We believe in a hands-on approach.

For example, our middle-schoolers visit nearby churches, temples, mosques and sweat lodges to personally and respectfully observe how others worship.

We don’t just talk about religion with our children. Almost all of our youngsters are involved in community service projects, and at various times of the year they are directly involved in Sunday services

What do Unitarian Universalists teach their children?

We teach them about many religions and wisdom traditions, in particular the Principles and Sources from which Unitarian Universalists draw their inspiration.

We give them a strong foundation in religion so they can make good decisions about the role it should play in their lives. For example, we teach them:

  • About the stories that have been told for centuries by indigenous peoples.
  • About those who found (and still find) comfort, guidance, and spirituality while communing with nature.
  • About Jesus – about how he challenged established leaders and ideas, and spent time ministering among society’s outcasts and needy.
  • About the other major religions of the world, including the beliefs of Jews, Muslims, Hindus, Buddhists, Confucians and Sikhs.

We explain the history of our own religion—how Unitarianism is a 450-year-old branch of the Protestant Reformation, how Universalism teaches that salvation is not tied to a particular denomination or belief.

We warn our children about the lure of modern cults and, at the same time, point out to them the irony that most religions originated with disaffected minorities.

aN OPEN spiritual community

North Shore Unitarian is a welcoming and lively community. We gather to nurture depth, meaning and purpose in our lives. We draw understanding about our world and inner selves from many teachings and resources rather than one set of religious doctrines.

We welcome you to attend a 10:30 a.m. Sunday Service where you can meet our full community. We love visitors and are happy to answer questions you may have. Services normally involve music, an inspiring message, positive meditation, and warm conversation. 

Questions? For more information, see our Frequently Asked Questions page, email us at, or phone us at 604-926-1621.

“In North Shore Unitarian Church, I have found an open-minded, inclusive, and also an intellectually challenging environment. The “big questions” are explored and discussed from different perspectives. It’s a caring and fun place for my children to belong, and to learn about spirituality and religion. It’s a place for my husband and me to grow together and be supported in cultivating a spiritual practice.”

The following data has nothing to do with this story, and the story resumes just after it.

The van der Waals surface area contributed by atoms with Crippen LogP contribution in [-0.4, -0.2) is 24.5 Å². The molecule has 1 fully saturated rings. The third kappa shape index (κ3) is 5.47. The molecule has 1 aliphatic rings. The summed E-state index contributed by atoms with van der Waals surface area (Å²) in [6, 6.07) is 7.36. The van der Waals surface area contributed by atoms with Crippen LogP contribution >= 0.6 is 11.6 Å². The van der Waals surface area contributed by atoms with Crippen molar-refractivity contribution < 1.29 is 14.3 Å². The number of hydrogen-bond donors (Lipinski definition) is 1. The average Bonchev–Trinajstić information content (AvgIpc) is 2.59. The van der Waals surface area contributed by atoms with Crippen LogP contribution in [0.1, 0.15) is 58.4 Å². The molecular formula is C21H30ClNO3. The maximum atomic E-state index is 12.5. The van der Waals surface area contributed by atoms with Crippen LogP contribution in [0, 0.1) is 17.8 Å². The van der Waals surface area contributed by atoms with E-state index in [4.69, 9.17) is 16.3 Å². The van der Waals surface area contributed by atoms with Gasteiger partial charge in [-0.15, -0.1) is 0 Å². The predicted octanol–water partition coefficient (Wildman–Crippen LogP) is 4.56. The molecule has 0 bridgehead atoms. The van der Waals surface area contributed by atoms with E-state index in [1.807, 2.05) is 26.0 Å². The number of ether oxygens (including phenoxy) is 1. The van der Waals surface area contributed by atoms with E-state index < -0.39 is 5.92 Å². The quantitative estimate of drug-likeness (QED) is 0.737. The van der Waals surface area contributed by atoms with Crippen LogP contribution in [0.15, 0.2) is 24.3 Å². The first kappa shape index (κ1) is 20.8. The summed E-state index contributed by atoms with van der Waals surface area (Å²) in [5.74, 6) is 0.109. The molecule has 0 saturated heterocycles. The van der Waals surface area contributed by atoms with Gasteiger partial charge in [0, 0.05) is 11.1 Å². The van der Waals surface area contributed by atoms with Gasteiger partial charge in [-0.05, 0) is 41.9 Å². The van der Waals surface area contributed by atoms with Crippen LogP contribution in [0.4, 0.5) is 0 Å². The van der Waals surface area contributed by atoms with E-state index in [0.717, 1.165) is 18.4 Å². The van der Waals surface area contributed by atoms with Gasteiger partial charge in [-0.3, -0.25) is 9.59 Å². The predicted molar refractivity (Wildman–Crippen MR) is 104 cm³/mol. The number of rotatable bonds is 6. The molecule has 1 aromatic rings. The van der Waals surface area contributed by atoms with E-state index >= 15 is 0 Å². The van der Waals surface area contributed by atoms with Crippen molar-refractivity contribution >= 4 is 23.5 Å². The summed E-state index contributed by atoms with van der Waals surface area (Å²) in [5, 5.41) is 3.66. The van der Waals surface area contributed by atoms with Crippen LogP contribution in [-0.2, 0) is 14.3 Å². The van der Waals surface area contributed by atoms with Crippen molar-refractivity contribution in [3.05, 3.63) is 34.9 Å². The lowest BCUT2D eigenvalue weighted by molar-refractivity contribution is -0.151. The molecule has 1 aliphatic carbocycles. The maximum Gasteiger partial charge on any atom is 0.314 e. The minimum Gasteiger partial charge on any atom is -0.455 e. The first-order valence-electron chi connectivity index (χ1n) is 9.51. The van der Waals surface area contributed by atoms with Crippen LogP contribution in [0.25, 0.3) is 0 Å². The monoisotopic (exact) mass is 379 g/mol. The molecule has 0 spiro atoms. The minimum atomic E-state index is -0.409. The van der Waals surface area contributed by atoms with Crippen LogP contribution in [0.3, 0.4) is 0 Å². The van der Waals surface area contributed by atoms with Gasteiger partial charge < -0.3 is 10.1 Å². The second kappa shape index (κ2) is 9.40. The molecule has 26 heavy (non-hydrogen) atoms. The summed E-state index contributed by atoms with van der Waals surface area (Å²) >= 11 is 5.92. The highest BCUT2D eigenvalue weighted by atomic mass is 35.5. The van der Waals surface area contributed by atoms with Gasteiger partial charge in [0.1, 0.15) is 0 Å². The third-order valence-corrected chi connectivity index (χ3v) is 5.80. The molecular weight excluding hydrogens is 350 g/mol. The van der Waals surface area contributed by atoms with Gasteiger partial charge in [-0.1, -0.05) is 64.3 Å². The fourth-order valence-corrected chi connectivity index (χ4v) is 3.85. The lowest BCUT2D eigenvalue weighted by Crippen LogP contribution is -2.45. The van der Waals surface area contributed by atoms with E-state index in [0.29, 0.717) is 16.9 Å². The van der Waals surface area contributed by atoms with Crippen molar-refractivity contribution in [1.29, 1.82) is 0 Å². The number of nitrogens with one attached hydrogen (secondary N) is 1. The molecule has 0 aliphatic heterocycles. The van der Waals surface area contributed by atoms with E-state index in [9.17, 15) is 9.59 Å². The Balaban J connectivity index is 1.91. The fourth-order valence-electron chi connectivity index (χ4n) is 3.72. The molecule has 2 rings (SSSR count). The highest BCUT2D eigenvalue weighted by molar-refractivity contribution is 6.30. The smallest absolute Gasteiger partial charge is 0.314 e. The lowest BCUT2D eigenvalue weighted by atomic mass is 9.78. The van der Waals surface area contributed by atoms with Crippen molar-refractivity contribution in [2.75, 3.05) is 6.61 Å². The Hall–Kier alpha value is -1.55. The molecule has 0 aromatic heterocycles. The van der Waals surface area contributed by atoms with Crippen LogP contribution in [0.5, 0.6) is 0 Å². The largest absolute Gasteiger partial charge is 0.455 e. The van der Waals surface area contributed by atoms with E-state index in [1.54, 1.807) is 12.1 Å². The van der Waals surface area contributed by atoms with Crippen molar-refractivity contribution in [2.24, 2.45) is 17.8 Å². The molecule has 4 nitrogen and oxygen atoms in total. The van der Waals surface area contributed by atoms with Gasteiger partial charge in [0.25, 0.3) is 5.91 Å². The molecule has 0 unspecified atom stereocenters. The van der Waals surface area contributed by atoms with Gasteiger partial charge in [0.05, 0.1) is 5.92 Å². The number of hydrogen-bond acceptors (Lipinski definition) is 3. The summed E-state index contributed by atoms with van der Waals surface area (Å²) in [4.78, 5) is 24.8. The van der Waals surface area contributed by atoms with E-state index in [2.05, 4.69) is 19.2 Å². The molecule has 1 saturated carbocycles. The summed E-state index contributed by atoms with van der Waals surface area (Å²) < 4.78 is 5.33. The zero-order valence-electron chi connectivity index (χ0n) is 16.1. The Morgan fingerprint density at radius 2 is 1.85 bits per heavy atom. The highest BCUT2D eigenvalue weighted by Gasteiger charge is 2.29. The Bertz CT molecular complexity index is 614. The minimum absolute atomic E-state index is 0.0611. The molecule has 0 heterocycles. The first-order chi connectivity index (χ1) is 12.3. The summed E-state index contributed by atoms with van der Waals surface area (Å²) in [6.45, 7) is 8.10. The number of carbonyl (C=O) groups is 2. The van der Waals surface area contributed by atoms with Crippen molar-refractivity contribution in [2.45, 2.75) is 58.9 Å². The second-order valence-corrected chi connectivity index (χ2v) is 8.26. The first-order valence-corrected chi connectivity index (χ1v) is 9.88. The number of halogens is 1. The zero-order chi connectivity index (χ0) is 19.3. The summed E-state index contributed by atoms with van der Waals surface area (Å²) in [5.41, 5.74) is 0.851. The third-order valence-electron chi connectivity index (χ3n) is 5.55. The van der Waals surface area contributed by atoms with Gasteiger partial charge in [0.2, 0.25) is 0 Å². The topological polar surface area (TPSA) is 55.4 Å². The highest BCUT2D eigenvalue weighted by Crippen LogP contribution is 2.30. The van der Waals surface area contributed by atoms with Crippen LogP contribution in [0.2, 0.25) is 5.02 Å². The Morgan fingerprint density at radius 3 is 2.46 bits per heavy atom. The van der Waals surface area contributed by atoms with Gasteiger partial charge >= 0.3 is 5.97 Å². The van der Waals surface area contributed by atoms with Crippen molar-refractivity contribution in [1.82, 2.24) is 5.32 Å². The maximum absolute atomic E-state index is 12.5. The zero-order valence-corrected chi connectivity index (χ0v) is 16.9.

— Jen Ritchie


We are a Welcoming Congregation

The term “Welcoming Congregation” has a special meaning in our congregational life. It means that our church has engaged in community conversations and education and voted together to be active and intentional about welcoming people of all sexual orientations and gender identities.

Our History of Support

Unitarian Universalism is very supportive of Bisexual, Gay, Lesbian, and Transgender (BGLT) people and their families. We first took a stand to include people of a wide range of sexual orientation in 1970. We believe that our first principle, respecting “the inherent worth and dignity of every person,” applies equally to people of all sexual orientations and gender identities.  Unitarian Universalism is one of the few religions that has ordained openly Bisexual, Gay, Lesbian, and Transgender people for decades.

In addition to welcoming BGLT people into our religious community, we also work to protect the civil and legal rights of BGLT people and families across the country. Unitarian Universalists have been at the forefront of the same-sex marriage debates, advocating for the right for each person to marry the partner of his or her choice.

“… the liberal religious tradition is affirmed every time another congregation commits itself to being a human place that affirms, welcomes and celebrates the presence of bisexual, gay, lesbian and transgender persons.”
— Rev Keith Kron